Advice from the experts

Advice from the experts

By Alicia Camphuisen

There are always lessons a company learns from its experiences that can help others make the transition to an imaging system.

"Evaluate a number of scanners," was the first piece of advice from Ross Cooper, manager of business transformation systems at National Mutual. As National Mutual had to scan 15,000 pages per day across three sites in Melbourne, Sydney and Wellington, taking time to evaluate the range of options was vital to assure the company it had made an informed scanner purchase.

Mr Cooper added that straightforward steps like separating the documents into batches assisted the imaging process.

Throughput was better when the documents were separated according to physical attributes, such as size and thickness.

Ian Dawson, pre-sales support engineer at imaging solution vendor ACA Pacific, suggested potential users look at the scanner and its application as "hand in glove", as the application must suit the user's requirements now and in the future.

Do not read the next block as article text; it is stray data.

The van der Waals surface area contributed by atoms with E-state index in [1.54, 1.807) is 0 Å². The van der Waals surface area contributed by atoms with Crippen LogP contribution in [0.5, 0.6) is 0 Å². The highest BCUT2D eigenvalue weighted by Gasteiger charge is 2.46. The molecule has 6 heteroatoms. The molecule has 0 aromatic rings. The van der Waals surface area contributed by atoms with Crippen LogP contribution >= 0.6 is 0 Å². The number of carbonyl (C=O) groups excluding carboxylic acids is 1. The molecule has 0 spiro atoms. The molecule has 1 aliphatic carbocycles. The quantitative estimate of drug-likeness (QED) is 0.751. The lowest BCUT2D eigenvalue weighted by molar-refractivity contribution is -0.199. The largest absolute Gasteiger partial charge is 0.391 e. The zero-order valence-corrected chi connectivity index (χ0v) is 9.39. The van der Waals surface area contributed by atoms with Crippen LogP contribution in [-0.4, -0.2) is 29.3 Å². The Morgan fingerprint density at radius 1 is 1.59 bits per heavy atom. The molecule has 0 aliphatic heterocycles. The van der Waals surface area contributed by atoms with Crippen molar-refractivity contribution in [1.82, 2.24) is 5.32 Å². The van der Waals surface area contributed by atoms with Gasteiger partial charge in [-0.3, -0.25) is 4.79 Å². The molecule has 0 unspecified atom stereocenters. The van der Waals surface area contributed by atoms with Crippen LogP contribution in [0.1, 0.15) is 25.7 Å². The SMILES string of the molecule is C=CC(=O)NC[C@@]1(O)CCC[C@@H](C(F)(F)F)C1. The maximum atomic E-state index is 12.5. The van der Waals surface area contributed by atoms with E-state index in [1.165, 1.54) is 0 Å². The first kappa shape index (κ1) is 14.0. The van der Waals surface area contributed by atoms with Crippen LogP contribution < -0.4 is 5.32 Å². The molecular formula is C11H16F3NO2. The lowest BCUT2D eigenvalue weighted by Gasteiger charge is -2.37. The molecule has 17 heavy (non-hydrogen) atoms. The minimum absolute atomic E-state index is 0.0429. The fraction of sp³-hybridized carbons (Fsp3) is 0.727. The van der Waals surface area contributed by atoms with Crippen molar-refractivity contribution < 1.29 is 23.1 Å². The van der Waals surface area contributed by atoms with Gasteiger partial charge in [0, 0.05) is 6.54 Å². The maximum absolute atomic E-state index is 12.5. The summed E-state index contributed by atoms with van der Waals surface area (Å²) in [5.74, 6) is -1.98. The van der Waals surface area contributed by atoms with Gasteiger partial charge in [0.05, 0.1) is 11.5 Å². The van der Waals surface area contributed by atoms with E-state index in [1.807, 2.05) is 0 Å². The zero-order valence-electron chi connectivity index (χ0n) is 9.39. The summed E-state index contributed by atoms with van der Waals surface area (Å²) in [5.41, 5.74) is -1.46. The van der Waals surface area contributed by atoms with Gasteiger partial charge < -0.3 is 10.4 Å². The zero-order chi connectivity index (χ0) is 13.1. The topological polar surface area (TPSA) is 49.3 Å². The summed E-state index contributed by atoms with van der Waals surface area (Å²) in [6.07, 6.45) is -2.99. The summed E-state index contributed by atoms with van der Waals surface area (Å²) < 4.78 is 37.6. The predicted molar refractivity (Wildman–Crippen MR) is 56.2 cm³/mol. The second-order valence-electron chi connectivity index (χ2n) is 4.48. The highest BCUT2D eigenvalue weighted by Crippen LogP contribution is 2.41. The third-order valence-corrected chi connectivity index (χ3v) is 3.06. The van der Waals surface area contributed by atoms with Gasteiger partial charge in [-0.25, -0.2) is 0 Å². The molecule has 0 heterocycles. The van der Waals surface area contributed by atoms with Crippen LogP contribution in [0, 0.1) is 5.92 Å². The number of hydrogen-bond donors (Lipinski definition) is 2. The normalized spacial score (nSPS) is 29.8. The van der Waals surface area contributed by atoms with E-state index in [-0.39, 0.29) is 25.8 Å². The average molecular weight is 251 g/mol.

As well as technical considerations, Mr Cooper found that National Mutual also benefited from giving thought to more uniform personnel concerns. This includes training issues, such as ensuring staff can not only use the scanning system, but also know something about its maintenance.

As for the eternal outsourcing dilemma, it is a decision that must be left to the individual organisation. There are benefits of jumping either way: scanning in house gives you more control and for regular jobs may be more economical, while outsourcing to a bureau may be cheaper for one-off data capture jobs. It comes down to a bottom line rationalisation, and Mr Dawson suggested taking a flexible"hybrid model" that brings together many components.

Following this notion, an organisation may outsource huge backlogs, and then undertake day-to-day imaging in house.

Beyond the daily task of capturing documents for archiving, there is also the longer term situation to consider. Ben Tosetto, manager of Australian Microfilm Services, advocated looking 10 or more years down the track to gain a more whole idea of whether it is wiser to scan to CD or to a non-digital medium because of backward-compatibility issues.

Mr Tosetto said that in the United States he had heard reports of increased wariness toward CDs as a long term archiving medium as "the data on CDs in the States is corrupting faster". He added that as tainted data cannot always be detected if it resides in a rarely accessed file it may be too late to prevent losing the records to corruption.

This is not say that Mr Tosetto is against digital storage - "people have nothing to gain by putting all their eggs in one basket", but for quick access he believed it was ideal.

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